U.S., China United On Approach To Economy
All eyes will be on China-U.S. discussions as the G-20 forum approaches. One economist has characterized the powerful relationship as the ‘G-2 group’ that will lead the way to global economic recovery. From NPR:
When ranked by their purchasing power, the United States and China are the largest economies in the world, and the ties between them arguably make theirs the single most important economic relationship in the world today. For both governments, the global financial crisis has served to remind them of their deep interdependence.
[...]But this is a relationship with issues. Over the past few years, China’s exports have vastly exceeded its imports, leaving it with a huge surplus. Much of that money has gone to buy U.S. government debt — about $1.3 trillion worth. It’s partly those Chinese dollars that made U.S. mortgages so cheap — and led to the housing bubble that has now collapsed. It’s also that Chinese money that’s financing the current U.S. debt.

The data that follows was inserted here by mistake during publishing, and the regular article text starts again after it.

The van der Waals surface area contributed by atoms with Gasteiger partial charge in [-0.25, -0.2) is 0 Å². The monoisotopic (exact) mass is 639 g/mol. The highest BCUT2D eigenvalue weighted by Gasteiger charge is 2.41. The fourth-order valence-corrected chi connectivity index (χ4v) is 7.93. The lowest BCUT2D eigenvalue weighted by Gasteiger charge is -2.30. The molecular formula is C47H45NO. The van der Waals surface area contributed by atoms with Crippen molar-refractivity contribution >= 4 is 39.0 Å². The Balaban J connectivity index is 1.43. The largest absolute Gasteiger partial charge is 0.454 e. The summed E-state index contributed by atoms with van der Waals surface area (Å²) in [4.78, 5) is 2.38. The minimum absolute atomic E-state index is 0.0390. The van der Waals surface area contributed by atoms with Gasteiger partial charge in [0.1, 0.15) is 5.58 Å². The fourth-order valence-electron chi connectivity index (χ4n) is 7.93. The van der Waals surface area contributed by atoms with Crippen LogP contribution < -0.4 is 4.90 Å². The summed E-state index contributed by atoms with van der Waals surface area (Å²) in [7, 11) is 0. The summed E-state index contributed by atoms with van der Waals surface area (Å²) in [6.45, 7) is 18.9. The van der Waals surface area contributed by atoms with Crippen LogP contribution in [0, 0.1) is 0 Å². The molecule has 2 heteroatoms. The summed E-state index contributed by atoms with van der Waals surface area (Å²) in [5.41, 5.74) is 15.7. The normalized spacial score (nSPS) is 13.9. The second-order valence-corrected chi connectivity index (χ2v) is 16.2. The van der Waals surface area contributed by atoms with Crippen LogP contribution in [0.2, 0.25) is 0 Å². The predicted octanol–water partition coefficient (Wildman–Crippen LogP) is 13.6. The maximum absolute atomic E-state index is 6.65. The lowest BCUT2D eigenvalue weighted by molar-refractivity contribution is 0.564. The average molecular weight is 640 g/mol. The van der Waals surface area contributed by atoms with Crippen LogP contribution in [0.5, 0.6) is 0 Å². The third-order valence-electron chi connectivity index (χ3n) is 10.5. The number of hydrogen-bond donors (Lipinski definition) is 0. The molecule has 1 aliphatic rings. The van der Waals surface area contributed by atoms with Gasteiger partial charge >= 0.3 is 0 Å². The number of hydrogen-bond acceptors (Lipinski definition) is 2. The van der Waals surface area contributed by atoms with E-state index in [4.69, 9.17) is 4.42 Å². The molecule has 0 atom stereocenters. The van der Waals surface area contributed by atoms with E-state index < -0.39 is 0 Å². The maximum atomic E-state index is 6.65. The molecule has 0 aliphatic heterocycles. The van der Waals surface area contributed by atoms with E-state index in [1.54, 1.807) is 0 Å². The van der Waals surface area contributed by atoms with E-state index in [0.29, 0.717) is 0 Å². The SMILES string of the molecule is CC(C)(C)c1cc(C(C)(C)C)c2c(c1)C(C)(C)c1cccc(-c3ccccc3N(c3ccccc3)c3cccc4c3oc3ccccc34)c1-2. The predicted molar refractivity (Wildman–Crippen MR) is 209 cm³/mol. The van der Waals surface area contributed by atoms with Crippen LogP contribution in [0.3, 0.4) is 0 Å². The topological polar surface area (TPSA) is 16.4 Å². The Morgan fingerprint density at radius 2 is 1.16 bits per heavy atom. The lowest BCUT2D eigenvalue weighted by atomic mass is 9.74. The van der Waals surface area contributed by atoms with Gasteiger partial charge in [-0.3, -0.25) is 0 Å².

It’s a financial connection that is unnerving leaders of both countries.
The economic relationship is indeed fraught with tensions. Earlier today, Wen Jiabao has stated that he feels worried about the safety of China’s assets in U.S. treasuries. In addition, AFP has reported that the trade gap between China and the U.S. has expanded:
The weak global economy sent the US trade deficit to a six-year low in January amid plunging trade volumes, but the politically sensitive deficit with China widened, data showed Friday.
While the improvement in the trade balance appeared positive at face value, analysts noted the Commerce Department data revealed the troubles in economies around the world reeling from the most severe economic crisis since the 1930s.
“The key takeaway from January’s trade report is not that the deficit narrowed but that world trade activity continues to plunge,” said Nigel Gault at IHS Global Insight.
The still-expanding US trade chasm with China, by far its largest deficit, fired up critics who say Beijing keeps its yuan currency undervalued to make its exports unfairly cheap.